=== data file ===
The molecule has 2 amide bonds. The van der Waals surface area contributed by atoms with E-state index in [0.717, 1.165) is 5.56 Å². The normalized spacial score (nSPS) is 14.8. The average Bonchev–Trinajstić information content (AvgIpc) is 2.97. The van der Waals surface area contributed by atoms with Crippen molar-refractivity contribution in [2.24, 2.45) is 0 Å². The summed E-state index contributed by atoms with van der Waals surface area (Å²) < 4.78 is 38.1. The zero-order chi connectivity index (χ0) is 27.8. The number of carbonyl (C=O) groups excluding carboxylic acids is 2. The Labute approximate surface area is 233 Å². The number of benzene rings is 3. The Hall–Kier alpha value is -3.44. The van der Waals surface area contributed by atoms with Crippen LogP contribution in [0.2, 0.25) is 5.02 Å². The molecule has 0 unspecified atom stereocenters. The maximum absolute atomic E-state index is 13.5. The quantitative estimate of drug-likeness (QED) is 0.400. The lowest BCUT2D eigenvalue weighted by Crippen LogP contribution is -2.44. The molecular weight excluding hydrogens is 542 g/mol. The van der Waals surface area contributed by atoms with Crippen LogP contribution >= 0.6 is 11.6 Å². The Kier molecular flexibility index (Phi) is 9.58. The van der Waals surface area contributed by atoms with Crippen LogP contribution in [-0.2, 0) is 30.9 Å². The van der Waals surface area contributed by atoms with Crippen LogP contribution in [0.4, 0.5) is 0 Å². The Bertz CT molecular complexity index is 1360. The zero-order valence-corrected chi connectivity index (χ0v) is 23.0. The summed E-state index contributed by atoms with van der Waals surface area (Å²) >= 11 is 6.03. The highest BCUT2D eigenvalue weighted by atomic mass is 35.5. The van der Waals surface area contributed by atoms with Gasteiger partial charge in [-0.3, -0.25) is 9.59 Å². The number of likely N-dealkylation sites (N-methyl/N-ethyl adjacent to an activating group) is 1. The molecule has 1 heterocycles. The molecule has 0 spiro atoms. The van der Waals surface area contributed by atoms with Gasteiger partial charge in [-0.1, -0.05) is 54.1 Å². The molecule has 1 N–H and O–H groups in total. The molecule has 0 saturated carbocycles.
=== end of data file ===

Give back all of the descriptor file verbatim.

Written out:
The molecule has 2 amide bonds. The van der Waals surface area contributed by atoms with E-state index in [0.717, 1.165) is 5.56 Å². The normalized spacial score (nSPS) is 14.8. The average Bonchev–Trinajstić information content (AvgIpc) is 2.97. The van der Waals surface area contributed by atoms with Crippen molar-refractivity contribution in [2.24, 2.45) is 0 Å². The summed E-state index contributed by atoms with van der Waals surface area (Å²) < 4.78 is 38.1. The zero-order chi connectivity index (χ0) is 27.8. The number of carbonyl (C=O) groups excluding carboxylic acids is 2. The Labute approximate surface area is 233 Å². The number of benzene rings is 3. The Hall–Kier alpha value is -3.44. The van der Waals surface area contributed by atoms with Crippen LogP contribution in [0.2, 0.25) is 5.02 Å². The molecule has 0 unspecified atom stereocenters. The maximum absolute atomic E-state index is 13.5. The quantitative estimate of drug-likeness (QED) is 0.400. The lowest BCUT2D eigenvalue weighted by Crippen LogP contribution is -2.44. The molecular weight excluding hydrogens is 542 g/mol. The van der Waals surface area contributed by atoms with Crippen LogP contribution >= 0.6 is 11.6 Å². The Kier molecular flexibility index (Phi) is 9.58. The van der Waals surface area contributed by atoms with Crippen LogP contribution in [-0.2, 0) is 30.9 Å². The van der Waals surface area contributed by atoms with Crippen LogP contribution in [0.4, 0.5) is 0 Å². The Bertz CT molecular complexity index is 1360. The zero-order valence-corrected chi connectivity index (χ0v) is 23.0. The summed E-state index contributed by atoms with van der Waals surface area (Å²) >= 11 is 6.03. The highest BCUT2D eigenvalue weighted by atomic mass is 35.5. The van der Waals surface area contributed by atoms with Gasteiger partial charge in [-0.3, -0.25) is 9.59 Å². The number of likely N-dealkylation sites (N-methyl/N-ethyl adjacent to an activating group) is 1. The molecule has 1 heterocycles. The molecule has 0 spiro atoms. The van der Waals surface area contributed by atoms with Gasteiger partial charge in [-0.1, -0.05) is 54.1 Å². The molecule has 1 N–H and O–H groups in total. The molecule has 0 saturated carbocycles.